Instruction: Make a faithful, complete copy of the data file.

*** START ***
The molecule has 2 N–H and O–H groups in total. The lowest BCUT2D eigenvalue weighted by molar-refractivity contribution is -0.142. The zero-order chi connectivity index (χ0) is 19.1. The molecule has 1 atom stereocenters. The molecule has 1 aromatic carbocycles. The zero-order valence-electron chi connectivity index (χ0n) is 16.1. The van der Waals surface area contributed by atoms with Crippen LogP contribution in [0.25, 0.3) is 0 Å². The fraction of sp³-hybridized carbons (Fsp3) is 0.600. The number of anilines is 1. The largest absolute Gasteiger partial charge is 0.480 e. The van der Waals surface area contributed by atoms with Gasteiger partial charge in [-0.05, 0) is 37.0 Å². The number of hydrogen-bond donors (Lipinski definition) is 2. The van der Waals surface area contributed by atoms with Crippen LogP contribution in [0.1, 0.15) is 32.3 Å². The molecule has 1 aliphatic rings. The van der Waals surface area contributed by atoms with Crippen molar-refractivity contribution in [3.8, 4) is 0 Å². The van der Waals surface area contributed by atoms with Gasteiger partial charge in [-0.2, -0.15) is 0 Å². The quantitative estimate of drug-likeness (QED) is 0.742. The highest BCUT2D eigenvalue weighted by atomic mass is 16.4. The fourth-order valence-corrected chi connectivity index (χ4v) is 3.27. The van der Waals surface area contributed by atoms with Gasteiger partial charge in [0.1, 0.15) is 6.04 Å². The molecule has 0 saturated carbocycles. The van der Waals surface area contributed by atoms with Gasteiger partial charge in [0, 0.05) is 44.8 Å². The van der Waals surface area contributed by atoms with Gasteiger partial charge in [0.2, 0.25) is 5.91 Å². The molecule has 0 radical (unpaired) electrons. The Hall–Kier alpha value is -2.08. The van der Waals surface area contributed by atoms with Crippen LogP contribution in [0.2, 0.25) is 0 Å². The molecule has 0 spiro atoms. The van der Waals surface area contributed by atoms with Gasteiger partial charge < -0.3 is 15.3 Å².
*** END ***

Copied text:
The molecule has 2 N–H and O–H groups in total. The lowest BCUT2D eigenvalue weighted by molar-refractivity contribution is -0.142. The zero-order chi connectivity index (χ0) is 19.1. The molecule has 1 atom stereocenters. The molecule has 1 aromatic carbocycles. The zero-order valence-electron chi connectivity index (χ0n) is 16.1. The van der Waals surface area contributed by atoms with Crippen LogP contribution in [0.25, 0.3) is 0 Å². The fraction of sp³-hybridized carbons (Fsp3) is 0.600. The number of anilines is 1. The largest absolute Gasteiger partial charge is 0.480 e. The van der Waals surface area contributed by atoms with Gasteiger partial charge in [-0.05, 0) is 37.0 Å². The number of hydrogen-bond donors (Lipinski definition) is 2. The van der Waals surface area contributed by atoms with Crippen LogP contribution in [0.1, 0.15) is 32.3 Å². The molecule has 1 aliphatic rings. The van der Waals surface area contributed by atoms with Crippen molar-refractivity contribution in [3.8, 4) is 0 Å². The van der Waals surface area contributed by atoms with Gasteiger partial charge in [-0.2, -0.15) is 0 Å². The quantitative estimate of drug-likeness (QED) is 0.742. The highest BCUT2D eigenvalue weighted by atomic mass is 16.4. The fourth-order valence-corrected chi connectivity index (χ4v) is 3.27. The van der Waals surface area contributed by atoms with Gasteiger partial charge in [0.1, 0.15) is 6.04 Å². The molecule has 0 saturated carbocycles. The van der Waals surface area contributed by atoms with Gasteiger partial charge in [0, 0.05) is 44.8 Å². The van der Waals surface area contributed by atoms with Gasteiger partial charge in [0.2, 0.25) is 5.91 Å². The molecule has 0 radical (unpaired) electrons. The Hall–Kier alpha value is -2.08. The van der Waals surface area contributed by atoms with Crippen LogP contribution in [0.2, 0.25) is 0 Å². The molecule has 0 spiro atoms. The van der Waals surface area contributed by atoms with Gasteiger partial charge < -0.3 is 15.3 Å².